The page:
Why back up messages, contacts, and calendar entries with MyBackup if Titanium can do it too? Because Titanium only restores in an all-or-nothing overwrite process, which deletes anything that entered your phone after you made your last backup. MyBackup can either overwrite or append. The append feature allows you to restore old SMSs, contacts etcetera without losing the messages and contacts and calendar from after you made your last backup.

I also used Google's erratic syncing, SMS Backup & Restore for SMSs, and VCardIO for contacts as extra backup methods. I've never had to use them to restore my data yet, which is a good thing because SMS Backup & Restore has a problem with timestamps from different time zones and doesn't back up MMSs, and VCardIO loses custom contact fields (like notes and URLs) and fails to restore many of my contact pictures. But it's an acceptable extra safety net in the unlikely event that Titanium and MyBackup both fail.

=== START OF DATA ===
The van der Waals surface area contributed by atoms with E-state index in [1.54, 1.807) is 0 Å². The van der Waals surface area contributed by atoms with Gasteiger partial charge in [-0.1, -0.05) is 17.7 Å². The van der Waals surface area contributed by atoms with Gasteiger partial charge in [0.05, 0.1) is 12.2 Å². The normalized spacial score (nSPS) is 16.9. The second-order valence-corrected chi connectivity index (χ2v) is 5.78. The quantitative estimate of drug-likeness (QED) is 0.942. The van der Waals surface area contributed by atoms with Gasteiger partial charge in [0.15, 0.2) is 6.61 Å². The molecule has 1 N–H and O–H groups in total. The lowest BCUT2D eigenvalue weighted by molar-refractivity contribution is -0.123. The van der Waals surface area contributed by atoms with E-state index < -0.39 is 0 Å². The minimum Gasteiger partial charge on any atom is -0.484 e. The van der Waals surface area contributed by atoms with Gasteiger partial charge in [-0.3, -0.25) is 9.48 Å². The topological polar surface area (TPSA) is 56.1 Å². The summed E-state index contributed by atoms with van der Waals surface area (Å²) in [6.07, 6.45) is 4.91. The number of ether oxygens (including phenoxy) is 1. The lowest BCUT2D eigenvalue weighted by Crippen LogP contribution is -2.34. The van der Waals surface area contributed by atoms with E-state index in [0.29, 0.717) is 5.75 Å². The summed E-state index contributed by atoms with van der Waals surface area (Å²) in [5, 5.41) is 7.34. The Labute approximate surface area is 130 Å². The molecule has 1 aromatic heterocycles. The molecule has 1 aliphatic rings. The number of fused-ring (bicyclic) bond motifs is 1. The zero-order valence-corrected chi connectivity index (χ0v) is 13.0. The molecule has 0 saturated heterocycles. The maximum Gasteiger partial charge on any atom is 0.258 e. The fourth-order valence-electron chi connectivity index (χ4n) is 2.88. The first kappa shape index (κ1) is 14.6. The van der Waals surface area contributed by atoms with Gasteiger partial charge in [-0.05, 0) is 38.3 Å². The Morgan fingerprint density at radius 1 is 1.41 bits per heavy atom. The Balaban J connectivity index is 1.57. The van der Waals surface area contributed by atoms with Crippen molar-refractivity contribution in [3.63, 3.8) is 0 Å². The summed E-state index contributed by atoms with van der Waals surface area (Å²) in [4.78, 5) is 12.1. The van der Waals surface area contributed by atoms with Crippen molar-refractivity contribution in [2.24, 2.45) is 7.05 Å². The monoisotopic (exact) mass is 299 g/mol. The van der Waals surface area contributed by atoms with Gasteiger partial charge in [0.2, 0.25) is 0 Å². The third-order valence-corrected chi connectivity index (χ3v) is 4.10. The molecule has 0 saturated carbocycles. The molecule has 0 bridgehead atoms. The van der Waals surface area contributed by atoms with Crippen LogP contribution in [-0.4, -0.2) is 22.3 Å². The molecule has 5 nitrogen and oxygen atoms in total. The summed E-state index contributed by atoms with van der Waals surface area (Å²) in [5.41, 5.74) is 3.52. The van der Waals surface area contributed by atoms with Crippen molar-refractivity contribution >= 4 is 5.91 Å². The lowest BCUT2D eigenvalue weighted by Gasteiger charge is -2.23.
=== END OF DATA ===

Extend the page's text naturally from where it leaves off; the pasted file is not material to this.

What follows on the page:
Disaster recovery:
• Root your phone again if necessary;
• Reinstall Titanium and restore your apps, settings, and data that Titanium backed up. Do not include permission managers or antivirus apps in a batch restore job, because you don't want them getting in the way while Titanium is doing its job. Restore your security apps after Titanium is finished with your other apps.
• Run MyBackup and restore all data;
• Rebuild your widgets (Titanium and MyBackup won't back them up, but a good widget app will have a built-in backup and restore option);
• Check your system settings, because you may need to reconfigure your security lock, sounds, and disable autosyncing again if you had it switched off;